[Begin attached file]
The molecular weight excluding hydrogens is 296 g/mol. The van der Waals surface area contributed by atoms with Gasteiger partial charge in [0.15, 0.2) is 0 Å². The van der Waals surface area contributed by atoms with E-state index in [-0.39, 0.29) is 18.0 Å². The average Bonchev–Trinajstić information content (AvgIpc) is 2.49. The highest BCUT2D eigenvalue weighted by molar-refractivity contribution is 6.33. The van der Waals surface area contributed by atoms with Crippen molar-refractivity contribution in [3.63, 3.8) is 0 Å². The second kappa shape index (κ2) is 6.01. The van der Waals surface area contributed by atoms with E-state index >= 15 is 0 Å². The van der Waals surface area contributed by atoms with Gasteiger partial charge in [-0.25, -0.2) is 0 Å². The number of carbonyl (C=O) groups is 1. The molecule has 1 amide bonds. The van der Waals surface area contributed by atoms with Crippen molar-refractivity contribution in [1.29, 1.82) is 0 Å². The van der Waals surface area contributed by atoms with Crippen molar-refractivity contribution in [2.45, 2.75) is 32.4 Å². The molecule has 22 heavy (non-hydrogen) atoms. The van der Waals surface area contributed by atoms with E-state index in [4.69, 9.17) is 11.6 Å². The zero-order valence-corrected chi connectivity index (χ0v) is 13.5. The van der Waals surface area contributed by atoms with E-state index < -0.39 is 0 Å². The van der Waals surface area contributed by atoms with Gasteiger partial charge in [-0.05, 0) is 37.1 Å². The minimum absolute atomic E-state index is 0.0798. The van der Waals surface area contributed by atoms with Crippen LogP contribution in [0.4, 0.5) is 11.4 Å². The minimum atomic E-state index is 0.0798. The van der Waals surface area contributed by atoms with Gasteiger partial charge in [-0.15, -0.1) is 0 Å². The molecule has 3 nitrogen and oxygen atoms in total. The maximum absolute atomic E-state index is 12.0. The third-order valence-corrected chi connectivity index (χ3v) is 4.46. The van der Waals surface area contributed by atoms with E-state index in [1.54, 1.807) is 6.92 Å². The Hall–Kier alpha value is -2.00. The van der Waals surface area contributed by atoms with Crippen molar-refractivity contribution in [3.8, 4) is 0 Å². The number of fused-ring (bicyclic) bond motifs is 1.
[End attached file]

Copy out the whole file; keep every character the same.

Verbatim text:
The molecular weight excluding hydrogens is 296 g/mol. The van der Waals surface area contributed by atoms with Gasteiger partial charge in [0.15, 0.2) is 0 Å². The van der Waals surface area contributed by atoms with E-state index in [-0.39, 0.29) is 18.0 Å². The average Bonchev–Trinajstić information content (AvgIpc) is 2.49. The highest BCUT2D eigenvalue weighted by molar-refractivity contribution is 6.33. The van der Waals surface area contributed by atoms with Crippen molar-refractivity contribution in [3.63, 3.8) is 0 Å². The second kappa shape index (κ2) is 6.01. The van der Waals surface area contributed by atoms with E-state index >= 15 is 0 Å². The van der Waals surface area contributed by atoms with Gasteiger partial charge in [-0.25, -0.2) is 0 Å². The number of carbonyl (C=O) groups is 1. The molecule has 1 amide bonds. The van der Waals surface area contributed by atoms with Crippen molar-refractivity contribution in [1.29, 1.82) is 0 Å². The van der Waals surface area contributed by atoms with Crippen molar-refractivity contribution in [2.45, 2.75) is 32.4 Å². The molecule has 22 heavy (non-hydrogen) atoms. The van der Waals surface area contributed by atoms with E-state index in [4.69, 9.17) is 11.6 Å². The zero-order valence-corrected chi connectivity index (χ0v) is 13.5. The van der Waals surface area contributed by atoms with E-state index < -0.39 is 0 Å². The van der Waals surface area contributed by atoms with Gasteiger partial charge in [-0.05, 0) is 37.1 Å². The minimum absolute atomic E-state index is 0.0798. The van der Waals surface area contributed by atoms with Crippen LogP contribution in [0.4, 0.5) is 11.4 Å². The minimum atomic E-state index is 0.0798. The van der Waals surface area contributed by atoms with Gasteiger partial charge in [-0.15, -0.1) is 0 Å². The molecule has 3 nitrogen and oxygen atoms in total. The maximum absolute atomic E-state index is 12.0. The third-order valence-corrected chi connectivity index (χ3v) is 4.46. The van der Waals surface area contributed by atoms with E-state index in [1.54, 1.807) is 6.92 Å². The Hall–Kier alpha value is -2.00. The van der Waals surface area contributed by atoms with Crippen molar-refractivity contribution in [3.8, 4) is 0 Å². The number of fused-ring (bicyclic) bond motifs is 1.